For the first discriminator, we study the statistical properties of the
distribution of the multi-scale gradient coefficients.
This method is appropriate when dealing with a non-Gaussian process
characterised by sharp edges and consequently by strong gradients in the
signal.
Indeed, in any region where the analysed function is smooth the wavelet
coefficients are small. On the contrary, any abrupt change in the behaviour of
the function increases the amplitude of the coefficients around the
singularity.
The detection of non-gaussianity is thus based on the search of these
gradients. In the dyadic wavelet decomposition, one can discriminate between
the coefficients associated with vertical and horizontal gradients and the
other coefficients. In our case, the vertical and horizontal gradients are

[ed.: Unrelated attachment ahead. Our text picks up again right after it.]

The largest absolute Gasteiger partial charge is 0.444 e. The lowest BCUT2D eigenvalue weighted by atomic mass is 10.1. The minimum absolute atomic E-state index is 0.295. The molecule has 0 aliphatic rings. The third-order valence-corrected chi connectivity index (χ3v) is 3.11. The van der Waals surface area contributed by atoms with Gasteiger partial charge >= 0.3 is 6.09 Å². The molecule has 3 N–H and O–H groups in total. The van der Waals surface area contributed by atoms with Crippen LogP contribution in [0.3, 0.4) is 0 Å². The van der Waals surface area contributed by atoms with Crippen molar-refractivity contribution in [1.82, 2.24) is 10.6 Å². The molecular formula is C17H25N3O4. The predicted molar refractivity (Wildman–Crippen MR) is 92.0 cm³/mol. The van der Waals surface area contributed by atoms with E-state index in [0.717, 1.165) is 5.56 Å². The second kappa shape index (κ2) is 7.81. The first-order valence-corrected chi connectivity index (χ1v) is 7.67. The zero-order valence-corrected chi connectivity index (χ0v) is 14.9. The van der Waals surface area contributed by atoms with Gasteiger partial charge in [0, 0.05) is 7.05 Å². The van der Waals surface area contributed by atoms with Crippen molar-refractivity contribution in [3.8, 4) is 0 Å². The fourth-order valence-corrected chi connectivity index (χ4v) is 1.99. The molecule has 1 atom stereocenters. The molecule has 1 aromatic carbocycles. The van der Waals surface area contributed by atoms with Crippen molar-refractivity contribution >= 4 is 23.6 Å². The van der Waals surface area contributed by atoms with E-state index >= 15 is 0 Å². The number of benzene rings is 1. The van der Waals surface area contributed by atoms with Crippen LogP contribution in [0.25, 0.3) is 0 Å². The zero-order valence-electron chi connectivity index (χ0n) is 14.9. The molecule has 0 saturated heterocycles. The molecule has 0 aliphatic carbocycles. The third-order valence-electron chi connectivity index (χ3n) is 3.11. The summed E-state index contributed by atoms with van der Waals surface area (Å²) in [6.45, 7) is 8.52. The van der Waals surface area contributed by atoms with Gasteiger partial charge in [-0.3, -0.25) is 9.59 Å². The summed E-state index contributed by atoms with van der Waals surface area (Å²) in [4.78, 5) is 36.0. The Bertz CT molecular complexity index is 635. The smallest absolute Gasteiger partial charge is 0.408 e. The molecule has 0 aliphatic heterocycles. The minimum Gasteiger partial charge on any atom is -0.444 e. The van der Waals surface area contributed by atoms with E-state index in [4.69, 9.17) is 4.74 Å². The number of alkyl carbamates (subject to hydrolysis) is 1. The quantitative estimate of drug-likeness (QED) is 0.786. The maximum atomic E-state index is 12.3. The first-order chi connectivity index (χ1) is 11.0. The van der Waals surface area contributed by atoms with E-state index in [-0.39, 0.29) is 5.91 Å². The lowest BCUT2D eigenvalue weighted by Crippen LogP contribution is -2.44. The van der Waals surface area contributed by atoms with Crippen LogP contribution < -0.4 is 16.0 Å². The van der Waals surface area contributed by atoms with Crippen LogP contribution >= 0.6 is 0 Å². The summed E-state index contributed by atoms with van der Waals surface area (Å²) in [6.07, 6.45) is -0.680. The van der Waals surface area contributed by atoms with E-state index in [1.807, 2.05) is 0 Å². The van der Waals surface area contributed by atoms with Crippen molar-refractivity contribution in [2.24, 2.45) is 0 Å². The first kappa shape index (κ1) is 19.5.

analogous to the partial derivatives, and
, of the signal.
Mallat & Zhong (1992) give
a thorough treatment of the characterisation of signals from multi-scale edges.
We compute the quadratic sum of the coefficients, the quantity
,at each decomposition level *L*. This quantity represents the squared
amplitude of the
multi-scale gradient of the image. In the following, we will however refer to
it as the multi-scale gradient coefficient.

The second statistical discriminator is based on the study of the wavelet coefficients related to the horizontal, vertical and diagonal gradients. These coefficients are associated with the partial derivatives and , as in the multi-scale gradient method, as well as with the cross derivative . The coefficients are computed at each decomposition level and their excess of kurtosis with respect to a Gauss distribution exhibits the non-Gaussian signature of the studied signal. In this context, the wavelet coefficients associated with the first derivatives are obviously closely related to the multi-scale gradient.

In the following, we first apply our two tests to purely Gaussian and non-Gaussian maps. We then test the detectability of a non-Gaussian signal added to a Gaussian one with same power spectrum and with increasing mixing ratios.

Copyright The European Southern Observatory (ESO)